The number of room transfers per patient days was inversely related to length of hospital stay on the internal medicine or geriatric medicine service (Estimate = −2.57, P = 0.0003). Room type was associated with length of hospital stay on these services, such that being hospitalized in a single-bed room during the first week of hospitalization was associated with a shorter length of stay on the internal medicine or geriatric medicine services (P = 0.032).

After controlling for baseline risk factors for delirium and for the effect of room transfers on delirium incidence, there was no relationship between bed-spacing and delirium incidence within the first week of hospital stay (Table 6). There was also no relationship between room type and delirium incidence after controlling for baseline delirium risk factors and for the effect of room transfers on delirium incidence.
Table 6

Multivariable logistic regression for examining the relationship between bed spacing and delirium controlling for room change per day, age, gender cognitive impairment, illness severity, visual impairment, and dehydration

Variable

P-value

Odds ratio

95 % CI for OR

Bed-spacing (0 vs. 1)

0.18

1.37

(0.86, 2.19)

Room changes per patient day

<0.0001

9.92

(6.32,15.56)

Age

0.003

1.05

(1.02, 1.09)

Gender (F vs. M)

0.05

0.64

(0.41,1.00)

Cognitive impairment

0.33

0.74

(0.40,1.37)

Illness severity (0 vs. 1)

0.62

0.87

(0.51,1.50)

Vision impairment

0.07

0.22

(0.04, 1.17)

Dehydration (0 vs. 1)

0.09

0.67

(0.43,1.06)

There was no relationship between room transfers per patient days in the first week of hospital stay on the internal medicine or geriatric medicine services and patient mortality. Additionally, there was no relationship between bed-spacing within the first week of hospital stay on these services and patient mortality. Furthermore, no association was found between bed-spacing and length of hospital stay. There was also no relationship between room type and mortality.

Although we focused on immediate effect of room transfer (that is delirium within the first week of admission), it might be of interest to see if incident delirium was associated with outcomes such as hospital LOS and mortality. As such, we have analyzed LOS and mortality data and the results showed that LOS was higher in patients with delirium (median = 10, IQR = 9.75) than patients with no delirium in the first week of admission to the hospital (median = 5, IQR = 6). Negative binomial regression on LOS (adjusted for other baseline factors) showed that patients with incident of delirium were at a higher risk of staying in the hospital (risk ratio =1.47, 95 % CI:[1.26, 1.71], p-value < 0.0001). Other variables significantly associated with increased LOS were cognitive impairment, vision impairment and dehydration. Multivariable logistic regression showed that incident delirium within the first week of admission was associated with increased mortality (OR = 5.59, 95 % CI:[2.37, 13.18], p-value < 0.0001). However, these results should be interpreted with caution since we only considered baseline factors and factors within the first week of admission, and increase in mortality and LOS might have been due to other factors we have not considered in our study.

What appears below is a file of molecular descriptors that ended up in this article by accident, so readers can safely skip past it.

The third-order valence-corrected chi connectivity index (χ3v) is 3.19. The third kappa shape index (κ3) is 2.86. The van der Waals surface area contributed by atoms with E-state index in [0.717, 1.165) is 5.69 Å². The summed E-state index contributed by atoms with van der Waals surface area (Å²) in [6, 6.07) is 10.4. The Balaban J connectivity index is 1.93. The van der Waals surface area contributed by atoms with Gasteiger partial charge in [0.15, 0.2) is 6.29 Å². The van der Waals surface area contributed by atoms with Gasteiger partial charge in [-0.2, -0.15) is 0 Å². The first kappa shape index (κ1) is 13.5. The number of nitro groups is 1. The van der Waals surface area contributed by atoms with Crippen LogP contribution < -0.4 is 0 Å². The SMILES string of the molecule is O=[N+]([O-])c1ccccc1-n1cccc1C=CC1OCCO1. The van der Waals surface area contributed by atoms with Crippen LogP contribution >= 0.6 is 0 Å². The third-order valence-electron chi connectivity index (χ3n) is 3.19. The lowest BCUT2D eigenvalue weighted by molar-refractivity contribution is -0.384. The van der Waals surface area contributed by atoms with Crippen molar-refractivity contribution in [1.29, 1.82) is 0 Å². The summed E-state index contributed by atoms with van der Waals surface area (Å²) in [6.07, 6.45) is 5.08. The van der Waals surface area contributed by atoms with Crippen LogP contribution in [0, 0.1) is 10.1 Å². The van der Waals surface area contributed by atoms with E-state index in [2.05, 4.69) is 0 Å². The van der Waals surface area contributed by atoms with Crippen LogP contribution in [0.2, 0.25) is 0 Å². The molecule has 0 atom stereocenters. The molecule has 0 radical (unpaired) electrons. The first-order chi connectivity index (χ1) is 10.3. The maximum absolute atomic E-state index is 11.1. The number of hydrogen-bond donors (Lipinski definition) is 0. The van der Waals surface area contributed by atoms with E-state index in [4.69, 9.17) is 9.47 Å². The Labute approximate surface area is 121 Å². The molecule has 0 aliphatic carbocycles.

Discussion

Room transfers are suspected to promote delirium development, and various multi-component delirium prevention protocols recommend minimizing room transfers [14, 24]. In this study, we found that a higher number of room transfers per patient days was strongly associated with new onset delirium within the first week of hospitalization under the internal medicine or geriatric medicine services after adjusting for baseline risk factors. Since we examined room transfers that occurred prior to the onset of delirium, it is unlikely that delirium caused the room transfers to occur.

We did not find an association between bed-spacing and delirium incidence. Likewise, we did not find an association between being in a single-person room and delirium incidence. These findings may be because room type and bed-spacing do not contribute to patient disorientation. Being placed in a single-person room was associated with a shorter length of hospital stay, possibly because some of the patients who were placed in a single room were subsequently transferred to other hospital services, thereby shortening their stay on the internal medicine ward. The increased length of stay observed in patients who developed incident delirium was likely due to the effects of delirium as delirium is known to increase length of stay [25].